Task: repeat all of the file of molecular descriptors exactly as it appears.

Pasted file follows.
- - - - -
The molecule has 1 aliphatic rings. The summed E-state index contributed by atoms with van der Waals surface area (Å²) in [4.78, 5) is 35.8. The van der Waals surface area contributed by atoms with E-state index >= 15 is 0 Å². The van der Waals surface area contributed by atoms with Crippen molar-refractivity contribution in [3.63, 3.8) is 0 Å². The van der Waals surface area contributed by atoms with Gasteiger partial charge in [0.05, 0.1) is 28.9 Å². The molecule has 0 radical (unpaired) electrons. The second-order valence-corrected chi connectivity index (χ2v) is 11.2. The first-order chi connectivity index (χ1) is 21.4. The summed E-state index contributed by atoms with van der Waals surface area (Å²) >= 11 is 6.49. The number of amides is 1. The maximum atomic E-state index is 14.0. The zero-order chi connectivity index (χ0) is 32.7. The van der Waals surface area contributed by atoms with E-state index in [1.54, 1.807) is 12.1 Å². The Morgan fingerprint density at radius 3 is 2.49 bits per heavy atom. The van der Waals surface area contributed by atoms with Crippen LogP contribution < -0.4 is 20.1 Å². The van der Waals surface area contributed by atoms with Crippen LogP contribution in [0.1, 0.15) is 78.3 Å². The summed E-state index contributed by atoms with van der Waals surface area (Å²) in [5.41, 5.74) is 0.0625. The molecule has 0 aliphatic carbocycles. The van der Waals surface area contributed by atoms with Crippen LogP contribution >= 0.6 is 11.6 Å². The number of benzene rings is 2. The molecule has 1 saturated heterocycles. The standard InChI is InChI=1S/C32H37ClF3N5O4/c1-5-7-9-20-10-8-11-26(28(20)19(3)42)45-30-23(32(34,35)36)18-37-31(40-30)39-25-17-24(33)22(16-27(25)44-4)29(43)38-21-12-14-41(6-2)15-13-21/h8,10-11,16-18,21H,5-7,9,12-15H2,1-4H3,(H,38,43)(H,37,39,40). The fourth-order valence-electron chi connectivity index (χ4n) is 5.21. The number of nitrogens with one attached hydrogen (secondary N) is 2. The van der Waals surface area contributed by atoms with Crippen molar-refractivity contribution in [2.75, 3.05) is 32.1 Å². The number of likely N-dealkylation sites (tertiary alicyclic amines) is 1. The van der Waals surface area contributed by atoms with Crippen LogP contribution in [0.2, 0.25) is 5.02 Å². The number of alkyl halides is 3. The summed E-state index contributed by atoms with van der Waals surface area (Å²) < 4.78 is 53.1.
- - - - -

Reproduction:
The molecule has 1 aliphatic rings. The summed E-state index contributed by atoms with van der Waals surface area (Å²) in [4.78, 5) is 35.8. The van der Waals surface area contributed by atoms with E-state index >= 15 is 0 Å². The van der Waals surface area contributed by atoms with Crippen molar-refractivity contribution in [3.63, 3.8) is 0 Å². The van der Waals surface area contributed by atoms with Gasteiger partial charge in [0.05, 0.1) is 28.9 Å². The molecule has 0 radical (unpaired) electrons. The second-order valence-corrected chi connectivity index (χ2v) is 11.2. The first-order chi connectivity index (χ1) is 21.4. The summed E-state index contributed by atoms with van der Waals surface area (Å²) >= 11 is 6.49. The number of amides is 1. The maximum atomic E-state index is 14.0. The zero-order chi connectivity index (χ0) is 32.7. The van der Waals surface area contributed by atoms with E-state index in [1.54, 1.807) is 12.1 Å². The Morgan fingerprint density at radius 3 is 2.49 bits per heavy atom. The van der Waals surface area contributed by atoms with Crippen LogP contribution < -0.4 is 20.1 Å². The van der Waals surface area contributed by atoms with Crippen LogP contribution in [0.1, 0.15) is 78.3 Å². The summed E-state index contributed by atoms with van der Waals surface area (Å²) in [5.41, 5.74) is 0.0625. The molecule has 0 aliphatic carbocycles. The van der Waals surface area contributed by atoms with Crippen LogP contribution >= 0.6 is 11.6 Å². The number of benzene rings is 2. The molecule has 1 saturated heterocycles. The standard InChI is InChI=1S/C32H37ClF3N5O4/c1-5-7-9-20-10-8-11-26(28(20)19(3)42)45-30-23(32(34,35)36)18-37-31(40-30)39-25-17-24(33)22(16-27(25)44-4)29(43)38-21-12-14-41(6-2)15-13-21/h8,10-11,16-18,21H,5-7,9,12-15H2,1-4H3,(H,38,43)(H,37,39,40). The fourth-order valence-electron chi connectivity index (χ4n) is 5.21. The number of nitrogens with one attached hydrogen (secondary N) is 2. The van der Waals surface area contributed by atoms with Crippen molar-refractivity contribution in [2.75, 3.05) is 32.1 Å². The number of likely N-dealkylation sites (tertiary alicyclic amines) is 1. The van der Waals surface area contributed by atoms with Crippen LogP contribution in [0.2, 0.25) is 5.02 Å². The number of alkyl halides is 3. The summed E-state index contributed by atoms with van der Waals surface area (Å²) < 4.78 is 53.1.